Monday, March 10, 2014
The Associated Press
FOXBOROUGH — Before beginning his interview with the media on Friday, Chandler Jones had one question for reporters.
New England Patriots defensive end Chandler Jones (95) waits on the field with his teammates during a break in an NFL football game against the New York Jets in Foxborough, Mass. Sunday, Oct. 21, 2012. (AP Photo/Elise Amendola)
WHO: Bills (3-5) at Patriots (5-3)
WHEN: 1 p.m.
"Do I have anything on my face," New England's defensive end said with a grin while staring into a sea of cameras and microphones focused solely on him. "I appreciate it, guys."
The Patriots certainly are grateful for everything they're getting out of him, too.
Halfway through his first season, Jones leads all NFL rookies with six sacks and has bolstered a defensive line that now ranks among the league's best at stopping the run.
One year after finishing 17th in the NFL, yielding 117.1 yards rushing per game, New England (5-3) is tied with Pittsburgh for seventh this season, surrendering just 88.6 yards a contest.
Jones is a major reason why.
The 21st overall pick out of Syracuse leads the Patriots in sacks and has recorded 33 tackles, good enough for fourth on a defensive unit that is struggling to defend against the pass.
That's hardly all, though.
His three forced fumbles have New England atop the AFC in turnover ratio at plus-13, trailing only Chicago (16) and the New York Giants (14) in the NFL.
And his emergence couldn't have come at a better time, either, as the Patriots lost their top two pass rushers from a year ago to free agency. Defensive ends Andre Carter and Mark Anderson recorded 10 sacks apiece last season before signing with Oakland and Buffalo, respectively.
"I think, number one, your job as a defensive lineman is to help stop the run and he understands that. And we've made that clear in our room, from Day 1, that's going to be part of your role and your job," New England defensive line coach Patrick Graham said of Jones. "He's done a good job doing that and I think he has room to improve."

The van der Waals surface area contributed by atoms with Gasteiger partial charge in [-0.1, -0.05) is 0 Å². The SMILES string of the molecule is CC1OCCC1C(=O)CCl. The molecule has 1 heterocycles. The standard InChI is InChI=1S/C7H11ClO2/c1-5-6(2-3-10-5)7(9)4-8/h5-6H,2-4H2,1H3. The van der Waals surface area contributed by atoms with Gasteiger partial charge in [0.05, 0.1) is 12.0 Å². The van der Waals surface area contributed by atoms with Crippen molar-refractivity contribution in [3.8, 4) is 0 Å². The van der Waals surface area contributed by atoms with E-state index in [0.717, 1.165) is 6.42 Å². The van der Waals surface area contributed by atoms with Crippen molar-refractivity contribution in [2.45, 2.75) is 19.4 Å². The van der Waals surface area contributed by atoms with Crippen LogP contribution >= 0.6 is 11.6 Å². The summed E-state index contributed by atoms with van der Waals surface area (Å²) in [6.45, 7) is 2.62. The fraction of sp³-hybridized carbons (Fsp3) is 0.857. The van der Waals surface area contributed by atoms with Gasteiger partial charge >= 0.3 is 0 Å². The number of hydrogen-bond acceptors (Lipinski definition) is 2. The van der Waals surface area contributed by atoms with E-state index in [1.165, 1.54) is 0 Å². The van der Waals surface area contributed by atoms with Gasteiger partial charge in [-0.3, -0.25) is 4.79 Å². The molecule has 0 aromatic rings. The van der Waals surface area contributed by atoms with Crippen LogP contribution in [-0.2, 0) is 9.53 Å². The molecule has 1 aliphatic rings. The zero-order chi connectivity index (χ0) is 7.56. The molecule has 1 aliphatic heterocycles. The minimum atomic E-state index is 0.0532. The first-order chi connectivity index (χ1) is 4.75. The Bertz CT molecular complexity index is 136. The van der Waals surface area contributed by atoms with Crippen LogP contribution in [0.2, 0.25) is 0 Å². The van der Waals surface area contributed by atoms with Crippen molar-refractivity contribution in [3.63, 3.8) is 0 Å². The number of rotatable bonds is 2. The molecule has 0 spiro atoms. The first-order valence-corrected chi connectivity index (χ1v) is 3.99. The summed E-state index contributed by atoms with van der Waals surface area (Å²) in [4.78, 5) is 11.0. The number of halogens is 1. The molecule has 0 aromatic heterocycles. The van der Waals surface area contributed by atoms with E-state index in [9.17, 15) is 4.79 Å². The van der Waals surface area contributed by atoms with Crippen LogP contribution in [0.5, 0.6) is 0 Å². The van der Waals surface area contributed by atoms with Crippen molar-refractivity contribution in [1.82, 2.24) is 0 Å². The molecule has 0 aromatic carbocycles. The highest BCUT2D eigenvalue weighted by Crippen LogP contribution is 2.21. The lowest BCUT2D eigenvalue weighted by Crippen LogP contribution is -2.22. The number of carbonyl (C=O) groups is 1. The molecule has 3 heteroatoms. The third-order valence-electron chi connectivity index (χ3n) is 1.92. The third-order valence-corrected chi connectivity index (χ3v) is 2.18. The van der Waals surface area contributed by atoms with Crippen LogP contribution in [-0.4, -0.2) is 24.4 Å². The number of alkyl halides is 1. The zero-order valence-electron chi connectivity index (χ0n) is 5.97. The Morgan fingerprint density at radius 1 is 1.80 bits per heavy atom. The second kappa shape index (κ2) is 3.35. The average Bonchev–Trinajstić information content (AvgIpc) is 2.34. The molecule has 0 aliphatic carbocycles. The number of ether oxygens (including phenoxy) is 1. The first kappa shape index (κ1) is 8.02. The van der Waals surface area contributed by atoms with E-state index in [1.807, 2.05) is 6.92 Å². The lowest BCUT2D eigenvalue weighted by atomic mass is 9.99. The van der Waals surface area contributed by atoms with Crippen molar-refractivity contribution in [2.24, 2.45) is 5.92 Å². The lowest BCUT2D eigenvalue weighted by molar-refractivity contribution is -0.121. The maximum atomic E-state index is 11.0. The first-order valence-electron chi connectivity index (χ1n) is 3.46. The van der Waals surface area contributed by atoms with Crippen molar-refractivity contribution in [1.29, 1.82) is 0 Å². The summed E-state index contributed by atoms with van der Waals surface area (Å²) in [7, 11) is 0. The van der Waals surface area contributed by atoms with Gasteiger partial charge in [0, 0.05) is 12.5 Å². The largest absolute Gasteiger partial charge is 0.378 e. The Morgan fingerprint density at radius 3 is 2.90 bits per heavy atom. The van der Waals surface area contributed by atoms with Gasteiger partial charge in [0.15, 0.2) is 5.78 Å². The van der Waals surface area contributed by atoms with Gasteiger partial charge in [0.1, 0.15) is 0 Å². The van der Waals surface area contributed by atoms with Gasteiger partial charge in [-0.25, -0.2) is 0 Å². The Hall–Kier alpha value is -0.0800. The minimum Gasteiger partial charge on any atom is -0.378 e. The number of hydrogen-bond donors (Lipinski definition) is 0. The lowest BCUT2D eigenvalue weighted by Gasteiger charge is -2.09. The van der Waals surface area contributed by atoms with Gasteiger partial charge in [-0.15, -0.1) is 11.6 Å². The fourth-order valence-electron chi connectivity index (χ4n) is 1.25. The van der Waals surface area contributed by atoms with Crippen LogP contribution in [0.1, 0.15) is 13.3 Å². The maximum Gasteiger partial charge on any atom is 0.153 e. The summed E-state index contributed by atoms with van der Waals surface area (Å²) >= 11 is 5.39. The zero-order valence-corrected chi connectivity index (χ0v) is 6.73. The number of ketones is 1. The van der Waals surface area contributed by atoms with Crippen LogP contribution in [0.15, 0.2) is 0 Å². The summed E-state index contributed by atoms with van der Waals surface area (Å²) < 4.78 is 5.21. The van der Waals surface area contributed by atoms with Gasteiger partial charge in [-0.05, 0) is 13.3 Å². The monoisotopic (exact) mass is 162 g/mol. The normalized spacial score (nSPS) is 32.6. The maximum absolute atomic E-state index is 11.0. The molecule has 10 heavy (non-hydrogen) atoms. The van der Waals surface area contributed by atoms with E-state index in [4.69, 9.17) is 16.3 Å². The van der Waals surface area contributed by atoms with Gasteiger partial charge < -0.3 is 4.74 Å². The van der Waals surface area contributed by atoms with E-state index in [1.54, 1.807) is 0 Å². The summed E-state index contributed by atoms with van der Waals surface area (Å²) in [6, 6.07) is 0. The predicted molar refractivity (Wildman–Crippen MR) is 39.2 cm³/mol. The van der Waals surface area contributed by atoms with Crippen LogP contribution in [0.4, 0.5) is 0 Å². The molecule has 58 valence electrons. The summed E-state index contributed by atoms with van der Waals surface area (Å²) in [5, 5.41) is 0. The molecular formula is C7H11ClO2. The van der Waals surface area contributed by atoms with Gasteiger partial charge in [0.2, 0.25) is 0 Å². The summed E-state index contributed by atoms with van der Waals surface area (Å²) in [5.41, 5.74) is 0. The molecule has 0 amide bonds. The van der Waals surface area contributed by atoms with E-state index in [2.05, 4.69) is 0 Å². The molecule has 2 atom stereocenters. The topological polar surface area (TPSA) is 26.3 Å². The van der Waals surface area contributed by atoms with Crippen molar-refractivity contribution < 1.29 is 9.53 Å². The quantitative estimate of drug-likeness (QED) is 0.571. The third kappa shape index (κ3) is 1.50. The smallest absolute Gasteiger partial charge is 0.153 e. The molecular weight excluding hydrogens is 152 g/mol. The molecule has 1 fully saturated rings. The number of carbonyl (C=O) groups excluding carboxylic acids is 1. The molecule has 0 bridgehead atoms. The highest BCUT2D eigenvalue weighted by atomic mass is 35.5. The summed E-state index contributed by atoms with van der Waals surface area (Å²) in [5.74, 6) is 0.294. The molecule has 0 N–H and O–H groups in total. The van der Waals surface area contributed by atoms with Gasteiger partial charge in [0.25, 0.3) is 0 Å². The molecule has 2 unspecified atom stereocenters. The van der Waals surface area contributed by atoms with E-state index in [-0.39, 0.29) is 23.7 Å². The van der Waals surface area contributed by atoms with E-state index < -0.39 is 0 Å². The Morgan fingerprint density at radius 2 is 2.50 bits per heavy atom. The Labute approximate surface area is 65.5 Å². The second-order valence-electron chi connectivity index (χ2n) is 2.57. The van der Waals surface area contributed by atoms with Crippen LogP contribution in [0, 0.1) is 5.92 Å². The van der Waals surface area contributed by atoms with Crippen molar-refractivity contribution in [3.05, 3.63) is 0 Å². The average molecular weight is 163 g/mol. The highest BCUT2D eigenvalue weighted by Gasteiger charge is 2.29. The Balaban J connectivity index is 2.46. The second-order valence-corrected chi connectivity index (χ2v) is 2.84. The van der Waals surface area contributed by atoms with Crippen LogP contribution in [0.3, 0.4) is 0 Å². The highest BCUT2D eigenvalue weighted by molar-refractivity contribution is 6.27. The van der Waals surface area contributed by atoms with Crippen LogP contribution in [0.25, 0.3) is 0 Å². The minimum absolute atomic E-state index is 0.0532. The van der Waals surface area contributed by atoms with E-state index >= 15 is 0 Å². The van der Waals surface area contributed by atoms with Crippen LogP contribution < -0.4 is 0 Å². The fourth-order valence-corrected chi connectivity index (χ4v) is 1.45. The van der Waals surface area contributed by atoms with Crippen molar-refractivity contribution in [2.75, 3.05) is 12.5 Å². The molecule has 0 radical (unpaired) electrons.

So does Jones.
During his first bye week as a professional player, Jones worked even more on his pass rushing and run-stopping techniques.
"From quarterbacks to kickers, self-scouting is huge," Jones said. "You can only critique yourself. If you can critique yourself, then you're doing a good job. Self-scouting is very valuable."
It may be even more crucial now as first-place New England opens the second half of its season Sunday at home against Buffalo (3-5). The Bills boast the No. 6 rushing attack in the league. Led by C.J. Spiller and Fred Jackson, the Bills are running for more than 140 yards a game, but were slowed the last time they played the Patriots, totaling just 98 on 27 carries in a 52-28 loss Sept. 30. Hampered by injuries earlier in the year, Spiller had just 33 yards that game.
Jones, however, knows what the speedster is capable of.
"C.J. Spiller is a great player. He's a good running back," he said. "It's our job as a team to contain him, but he's a great player."
Buffalo coach Chan Gailey attributed the Patriots' stingy running defense to their physical play up front.
"They are hard to run (against) in between the tackles the way those inside guys play and the way those linebackers play. It makes it hard," Gailey said. "You get those defensive ends coming off the edge with good pass rush and playing the run as well as they have. They make it hard overall to run the football."
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